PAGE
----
Duane Keilstrup Broadcast Archives
April 2018

Philco Radio Click to hear the Program of 4-1-18

This Week's Classics & Curios Show:

"Echoes of Songs and Laughter"

Episode 250

CLASSICS & CURIOS EASTER SPECIAL (ENCORE)

It's a time of joy as we again celebrate our risen Lord on this CLASSICS & CURIOS Easter Special. So, first, "Turn Your Radio On" and get in touch with God with the Gaither Homecoming Friends; then get your Easter bonnet on for the "Easter Parade" with the Lewis Family; and after that attend the 1933 Broadway Revue "As Thousands Cheer;" and, finally, hear the first performance of Irving Berlin's "Easter Parade," which Berlin first composed in 1917 as "Smile, and Show Your Dimple."

Andy Griffith sings "I Love to Tell the Story of Jesus and His Love" and the Gaither Vocal Band performs the rousing "Let Freedom Ring." Our joyful celebration comes to a crescendo with Don Francisco's moving "He's Alive."

As Don Francisco sings and as the Bible tells us, Jesus is indeed alive today, and we cannot achieve heaven by what we accomplish. But through Christ's sacrificial death on the cross He makes it possible for us to receive forgiveness for having turned from God since He first created mankind and gave us freedom of choice.. Through Christ’s resurrection He gives blessed hope and eternal life at the very moment people accept His saving sacrifice and choose to receive Him into their hearts. And that is what Andy Griffith affirms as he sings, "I know 'tis true" and why Christians around the world celebrate Easter Sunday with joy and reverence.

Christians like Andy "love to tell the story of Jesus and His love," -- just as Swiss theologian Karl Barth and Christian scholar Francis Schaeffer loved to summarize the core of Christian faith in the wonderful words of the hymn, "Jesus Loves Me [This I Know For the Bible Tells Me So]."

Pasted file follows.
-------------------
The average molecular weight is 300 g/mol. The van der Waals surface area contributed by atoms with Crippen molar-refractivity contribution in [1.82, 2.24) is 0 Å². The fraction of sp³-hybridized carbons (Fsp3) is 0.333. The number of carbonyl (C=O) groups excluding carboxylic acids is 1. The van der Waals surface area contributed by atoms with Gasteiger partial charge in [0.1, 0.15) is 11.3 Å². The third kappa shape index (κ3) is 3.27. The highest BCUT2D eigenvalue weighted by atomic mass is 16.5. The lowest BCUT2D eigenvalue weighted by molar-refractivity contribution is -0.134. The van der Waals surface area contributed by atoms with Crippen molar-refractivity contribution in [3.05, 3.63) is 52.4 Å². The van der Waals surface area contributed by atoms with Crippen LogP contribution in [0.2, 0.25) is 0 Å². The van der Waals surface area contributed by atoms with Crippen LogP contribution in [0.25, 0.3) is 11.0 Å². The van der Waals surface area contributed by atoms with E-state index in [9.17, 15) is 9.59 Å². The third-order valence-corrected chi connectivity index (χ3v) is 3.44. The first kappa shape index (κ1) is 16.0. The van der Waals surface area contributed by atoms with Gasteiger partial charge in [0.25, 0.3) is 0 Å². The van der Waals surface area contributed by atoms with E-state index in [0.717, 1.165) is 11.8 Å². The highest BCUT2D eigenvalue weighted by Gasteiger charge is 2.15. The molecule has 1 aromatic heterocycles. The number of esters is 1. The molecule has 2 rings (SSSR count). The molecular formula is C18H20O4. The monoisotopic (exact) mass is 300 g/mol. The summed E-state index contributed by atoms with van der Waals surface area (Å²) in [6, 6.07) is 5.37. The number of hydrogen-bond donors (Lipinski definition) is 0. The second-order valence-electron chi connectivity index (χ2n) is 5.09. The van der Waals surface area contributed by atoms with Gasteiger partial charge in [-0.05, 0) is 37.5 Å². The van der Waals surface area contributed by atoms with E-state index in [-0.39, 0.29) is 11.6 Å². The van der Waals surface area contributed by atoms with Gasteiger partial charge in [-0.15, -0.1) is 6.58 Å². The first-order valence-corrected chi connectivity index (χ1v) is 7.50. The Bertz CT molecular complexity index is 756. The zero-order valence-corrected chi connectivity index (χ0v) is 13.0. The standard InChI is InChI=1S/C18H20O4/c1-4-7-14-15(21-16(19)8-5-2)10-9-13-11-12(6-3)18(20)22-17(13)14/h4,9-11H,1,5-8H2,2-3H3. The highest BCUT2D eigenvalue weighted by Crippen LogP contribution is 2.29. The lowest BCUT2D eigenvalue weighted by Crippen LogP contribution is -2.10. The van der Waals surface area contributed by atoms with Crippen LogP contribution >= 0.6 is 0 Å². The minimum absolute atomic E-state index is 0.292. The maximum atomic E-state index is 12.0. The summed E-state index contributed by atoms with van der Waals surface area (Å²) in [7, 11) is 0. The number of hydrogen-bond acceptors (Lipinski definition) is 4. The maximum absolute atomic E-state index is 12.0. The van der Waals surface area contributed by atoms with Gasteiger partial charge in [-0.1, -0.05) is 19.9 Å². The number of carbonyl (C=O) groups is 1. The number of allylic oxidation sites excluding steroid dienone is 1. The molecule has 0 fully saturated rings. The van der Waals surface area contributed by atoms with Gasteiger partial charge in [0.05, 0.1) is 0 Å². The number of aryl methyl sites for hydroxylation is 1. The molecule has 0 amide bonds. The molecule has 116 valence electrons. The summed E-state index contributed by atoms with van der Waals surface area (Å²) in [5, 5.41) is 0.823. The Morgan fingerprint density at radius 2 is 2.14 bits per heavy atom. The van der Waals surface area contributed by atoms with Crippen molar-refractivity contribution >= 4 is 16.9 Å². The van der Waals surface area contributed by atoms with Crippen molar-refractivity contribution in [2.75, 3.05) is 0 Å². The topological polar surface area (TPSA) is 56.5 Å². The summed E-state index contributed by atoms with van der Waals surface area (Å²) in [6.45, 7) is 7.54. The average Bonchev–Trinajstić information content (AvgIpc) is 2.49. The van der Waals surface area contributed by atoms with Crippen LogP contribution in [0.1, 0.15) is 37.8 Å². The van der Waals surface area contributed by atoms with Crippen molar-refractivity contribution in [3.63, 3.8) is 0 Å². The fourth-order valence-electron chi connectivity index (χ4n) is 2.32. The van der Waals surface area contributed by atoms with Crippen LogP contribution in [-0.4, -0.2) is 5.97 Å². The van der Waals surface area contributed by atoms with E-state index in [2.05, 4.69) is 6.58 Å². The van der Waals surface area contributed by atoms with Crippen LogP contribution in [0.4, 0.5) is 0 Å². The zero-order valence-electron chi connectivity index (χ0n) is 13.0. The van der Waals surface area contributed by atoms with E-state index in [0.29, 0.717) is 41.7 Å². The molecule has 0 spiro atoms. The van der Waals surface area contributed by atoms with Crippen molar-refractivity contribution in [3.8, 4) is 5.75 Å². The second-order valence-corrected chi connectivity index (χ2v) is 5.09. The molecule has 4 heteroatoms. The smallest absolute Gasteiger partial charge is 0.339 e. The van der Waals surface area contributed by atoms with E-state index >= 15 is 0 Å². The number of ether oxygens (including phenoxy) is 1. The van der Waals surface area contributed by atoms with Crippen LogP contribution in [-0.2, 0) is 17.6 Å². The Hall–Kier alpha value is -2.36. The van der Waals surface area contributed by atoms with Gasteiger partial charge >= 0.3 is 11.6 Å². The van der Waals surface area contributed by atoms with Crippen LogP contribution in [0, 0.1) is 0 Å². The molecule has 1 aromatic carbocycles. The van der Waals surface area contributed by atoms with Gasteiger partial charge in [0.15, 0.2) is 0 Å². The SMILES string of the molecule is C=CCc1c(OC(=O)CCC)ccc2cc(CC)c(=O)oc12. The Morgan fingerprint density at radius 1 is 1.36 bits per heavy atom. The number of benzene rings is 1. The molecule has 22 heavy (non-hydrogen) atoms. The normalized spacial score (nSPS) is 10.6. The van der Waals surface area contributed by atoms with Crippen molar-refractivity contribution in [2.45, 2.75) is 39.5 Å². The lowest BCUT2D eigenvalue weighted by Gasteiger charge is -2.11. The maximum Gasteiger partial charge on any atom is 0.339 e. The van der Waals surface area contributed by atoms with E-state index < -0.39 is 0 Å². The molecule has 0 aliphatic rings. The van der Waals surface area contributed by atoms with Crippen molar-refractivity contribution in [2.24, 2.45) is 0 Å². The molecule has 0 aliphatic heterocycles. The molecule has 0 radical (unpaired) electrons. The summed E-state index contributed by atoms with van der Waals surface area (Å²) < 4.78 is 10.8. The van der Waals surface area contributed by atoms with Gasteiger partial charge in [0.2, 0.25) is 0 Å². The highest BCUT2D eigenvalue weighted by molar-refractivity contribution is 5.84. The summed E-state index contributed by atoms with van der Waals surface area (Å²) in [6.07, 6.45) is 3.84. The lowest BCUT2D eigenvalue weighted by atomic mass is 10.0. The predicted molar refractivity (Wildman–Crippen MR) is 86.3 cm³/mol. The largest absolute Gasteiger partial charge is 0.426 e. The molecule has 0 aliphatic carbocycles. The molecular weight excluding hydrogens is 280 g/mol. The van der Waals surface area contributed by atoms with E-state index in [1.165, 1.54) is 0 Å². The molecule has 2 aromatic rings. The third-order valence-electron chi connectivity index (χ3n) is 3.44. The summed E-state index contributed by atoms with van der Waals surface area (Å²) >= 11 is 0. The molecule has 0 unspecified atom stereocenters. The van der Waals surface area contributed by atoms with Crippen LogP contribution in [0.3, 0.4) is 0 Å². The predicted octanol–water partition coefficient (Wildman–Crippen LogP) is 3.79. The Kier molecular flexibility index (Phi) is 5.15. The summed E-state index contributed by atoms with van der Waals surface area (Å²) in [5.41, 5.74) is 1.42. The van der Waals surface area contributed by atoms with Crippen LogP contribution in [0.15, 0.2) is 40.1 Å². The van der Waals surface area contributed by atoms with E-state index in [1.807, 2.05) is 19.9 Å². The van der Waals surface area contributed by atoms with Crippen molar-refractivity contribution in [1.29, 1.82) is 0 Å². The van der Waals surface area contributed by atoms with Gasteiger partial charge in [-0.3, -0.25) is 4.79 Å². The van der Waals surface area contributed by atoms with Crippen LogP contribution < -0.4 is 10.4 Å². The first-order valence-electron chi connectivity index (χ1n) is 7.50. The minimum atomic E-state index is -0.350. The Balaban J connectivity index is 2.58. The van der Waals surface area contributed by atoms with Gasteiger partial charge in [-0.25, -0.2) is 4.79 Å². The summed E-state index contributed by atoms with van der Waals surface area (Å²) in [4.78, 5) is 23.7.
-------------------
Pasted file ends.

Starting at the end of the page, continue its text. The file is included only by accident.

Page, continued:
In parts of Eastern Europe over the centuries the standard greeting of "Good Day" was insufficient for believers at Easter, so they would instead exclaim, "He is risen!" It's in that spirit that we celebrate Easter in this episode.

****************************************************************** Some of the above Easter comments are paraphrased from THE CHRISTIAN PROFESSOR IN THE SECULAR UNIVERSITY: SINGING & SOARING ON PATHS OF JOY, pp. 151-152, Xulon Press, Amazon, & Kindle by Duane Keilstrup. Among Easter references also often cited by Barth and Schaefer see especially New Testament passages: Ephesians 2:8-10, John 3:16, Romans 3:23, John 5:24, Hebrews 9:14, and Revelations 3:20>

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Philco Radio Click to hear the Program of 4-8-18

This Week's Classics & Curios Show:

"Echoes of Songs and Laughter"

Episode 293

MORE FABULOUS DORSEYS — A TRIPLE-HEADER

On this triple-header Episode of The Fabulous Dorseys series, which aired on Wednesdays on NBC in the 1950’s, we begin again down in Dixie in Memphis to hear a remote from the Balinese Room of the Hotel Claridge. Tommy continued to front the band, and Jimmy was prominently featured on sax.

Among the new songs and a few repeated tunes, the performance of an extended version of the classic “When the Saints Go Marching In” stands out on this Classics & Curios Episode. And the Tommy Dorsey Jazz Band has probably never been better on this first show on the bill as we also are treated to Jimmy Dorsey and his saxophone on “Perfidia.” The band does a fine version of “For Sentimental Reasons” as does Lynn Roberts on “Sentimental Baby” and John Amoroso on “No Other Love.”

As the band returns to the Statler Hotel in New York another Dorseys show reprises “Muskrat Ramble” and includes a solid performance of “Yes, Indeed” with Lynn Roberts. Tommy displays the band’s gentle ballad touch on “Ebb Tide” and “Yesterday” and also pays homage to Jackie Gleason with his theme “Melancholy Serenade.”

Gleason, of course, featured, produced, and promoted the Dorseys, first, as his summer replacement in 1954. Then Jackie brought the Dorseys’ “Stage Show” back in the fall of 1955 as a half-hour show and scheduled it in the time slot prior to The Honeymooners on Saturday nights. In 1956, Bobby Darin made his national TV debut on the program, singing "Rock Island Line.” Also, incredibly, in 1956 the Dorseys and their big band featured the first national television appearance by rock legend Elvis Presley — even before Ed Sullivan and Steve Allen. (Wikipedia online)